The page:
No one plans on falling, but it’s still the leading cause of fatal and nonfatal injuries for older adults. Here’s how to minimize your risk of serious harm.
When you were a kid, falling was a normal weekly occurrence. You’d fall off your bike, trip at the playground, or run too fast and end up tumbling down a hill. You’d simply get back up, brush off the dirt, and move on to the next adventure.
But as you age, you can’t bounce back quite as easily. In fact, falls are the leading cause of fatal and nonfatal injuries in adults older than 65, according to the Centers for Disease Control and Prevention (CDC).
In 2014 alone, about 27,000 older adults died because of falls, 2.8 million went to the emergency room for fall-related injuries, and 800,000 of these patients were subsequently hospitalized.
There’s good news too. There are ways to protect yourself before, during, and after a fall.
Why Older Adults Fall
The first step to reducing your risk of falling is understanding why you might fall.
“Studies suggest incorrectly shifting your weight from leg to leg as you walk or turn, tripping or stumbling, and bumping into something are the most common culprits,” explains James Borrelli, Ph.D., a researcher who studies fall landing and impact injuries at the University of Maryland School of Medicine.
You can blame some of these issues on a lack of strength, especially in your glutes and hamstrings, says Amy Haynes, D.P.T., lead physical therapist of the Fall Prevention and Balance Program at TRIA Orthopaedic Center in Bloomington, Minnesota. “This often-overlooked muscle group is significant for controlling balance, stability, and overall activity tolerance,” she says.
What you can do to help: Look for these four signs your glutes are weak. If you learn they are, make it a point to incorporate lower-body strength training into your weekly routine.
It never hurts to talk to a physical therapist or trainer to get exercise suggestions, or you can start with this 20-minute build-your-backside workout. The four moves target your glutes, hamstrings, and lats in your middle back—all important muscles on their own, but they also link up to help control total-body strength, stability, and function.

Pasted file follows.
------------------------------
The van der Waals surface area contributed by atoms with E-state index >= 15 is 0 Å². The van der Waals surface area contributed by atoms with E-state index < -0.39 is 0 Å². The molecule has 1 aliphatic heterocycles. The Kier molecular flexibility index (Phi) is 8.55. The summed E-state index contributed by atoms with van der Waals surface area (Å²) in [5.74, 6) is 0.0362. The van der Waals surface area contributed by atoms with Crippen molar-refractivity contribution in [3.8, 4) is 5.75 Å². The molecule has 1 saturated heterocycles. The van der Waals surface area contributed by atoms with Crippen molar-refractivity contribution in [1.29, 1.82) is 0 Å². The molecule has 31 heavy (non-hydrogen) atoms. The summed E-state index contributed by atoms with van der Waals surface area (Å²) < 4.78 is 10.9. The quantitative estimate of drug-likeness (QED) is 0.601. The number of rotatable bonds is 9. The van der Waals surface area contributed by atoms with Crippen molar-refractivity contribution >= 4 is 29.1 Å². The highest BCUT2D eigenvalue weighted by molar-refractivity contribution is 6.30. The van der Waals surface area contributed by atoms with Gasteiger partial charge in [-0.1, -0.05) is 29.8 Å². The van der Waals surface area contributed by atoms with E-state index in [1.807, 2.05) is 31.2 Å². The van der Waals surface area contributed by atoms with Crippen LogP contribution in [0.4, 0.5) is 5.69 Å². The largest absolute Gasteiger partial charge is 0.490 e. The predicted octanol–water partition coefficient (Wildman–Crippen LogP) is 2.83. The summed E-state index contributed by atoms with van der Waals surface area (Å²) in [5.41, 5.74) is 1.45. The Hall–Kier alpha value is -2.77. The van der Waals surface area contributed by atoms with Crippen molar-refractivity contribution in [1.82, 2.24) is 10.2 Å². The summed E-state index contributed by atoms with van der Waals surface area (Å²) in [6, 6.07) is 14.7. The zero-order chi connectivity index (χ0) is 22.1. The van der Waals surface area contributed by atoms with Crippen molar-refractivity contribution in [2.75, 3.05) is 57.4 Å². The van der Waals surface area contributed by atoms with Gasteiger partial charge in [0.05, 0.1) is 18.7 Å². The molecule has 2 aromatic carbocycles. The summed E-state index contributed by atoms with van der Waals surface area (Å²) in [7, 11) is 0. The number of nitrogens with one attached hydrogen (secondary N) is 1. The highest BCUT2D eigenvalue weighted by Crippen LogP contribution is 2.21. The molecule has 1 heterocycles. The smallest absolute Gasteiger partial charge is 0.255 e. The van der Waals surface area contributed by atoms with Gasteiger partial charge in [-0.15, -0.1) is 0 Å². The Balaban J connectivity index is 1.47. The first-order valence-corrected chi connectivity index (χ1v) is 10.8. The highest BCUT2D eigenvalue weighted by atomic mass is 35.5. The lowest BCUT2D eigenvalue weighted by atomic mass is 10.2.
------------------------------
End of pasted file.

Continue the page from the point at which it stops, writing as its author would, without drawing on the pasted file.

“Another common reason for falls is decreased ankle mobility and strength,” Haynes says. “People catch their toes on a threshold, rug, or small lip, and don’t have enough ankle motion or strength to lift their toes high enough to clear the obstacle, and thus fall forward.”
Foot strength and mobility drills can go a long way in helping improve this problem. Learn more in our guide to four foot exercises you should do every day. They only take 10 minutes.
What else can help: minimizing home hazards like loose rugs and cluttered pathways. Check out these six steps to prevent falls at home.
So, Is There a Proper Way to Fall?
When you lose your balance unpredictably, everything happens incredibly fast, Borrelli says. You don’t always have time to make a quick enough decision. But you can certainly try.
Your first option: “If you have the time, curl your body into a ball as best as you can,” Haynes says. “This is to avoid landing on an outstretched part of your body that’s weaker and most susceptible to a fracture.”
Borrelli echoes this point and emphasizes that the best thing you can do is avoid stiffening up.
Haynes and Borelli agree your main goal should be to protect your spine and hips. In other words, if you have to choose between breaking your hip or breaking your wrist—even though they are both serious fractures—you’re better off doing damage to your wrist to help absorb some of the impact, Borrelli says.
“Research has shown that a majority of adults who sustain a broken hip from a fall will not return to independent living, and nearly half will die within one year of their fracture,” Haynes says.
What to Do Right After a Fall
“After you’ve fallen, take a minute to gain your bearings, calm yourself, and assess for any localized or acute fractures,” Haynes says. “Make sure you’re not dizzy, lightheaded, or unaware of your surroundings. If any of these apply, call for help and get into a safe position out of further harm’s way.”
If you are safe, slowly raise yourself into a seated position for at least 60 seconds to get your blood pressure under control, she says. After you feel stable, find a solid object nearby to hold on to as you get back up—a park bench, a wall, or the edge of a tub, for example. Put your weight on your strongest leg and the object you’re holding on to. Then find a place you can rest and recover.
What to Do in the Days and Weeks After a Fall
If you’re injured, you’ll want to work with your doctor to resume activity safely. Ask these six questions after a fall-related injury.
But what if you weren’t injured? You’ll still want to let your doctor know. After a fall, many people become less active for fear of falling again—but this can actually make you weaker and more likely to take another tumble, says the CDC.
A smarter approach: Work with your doctor to address any underlying issues that increase your risk of falls and get guidelines for how you can exercise safely.
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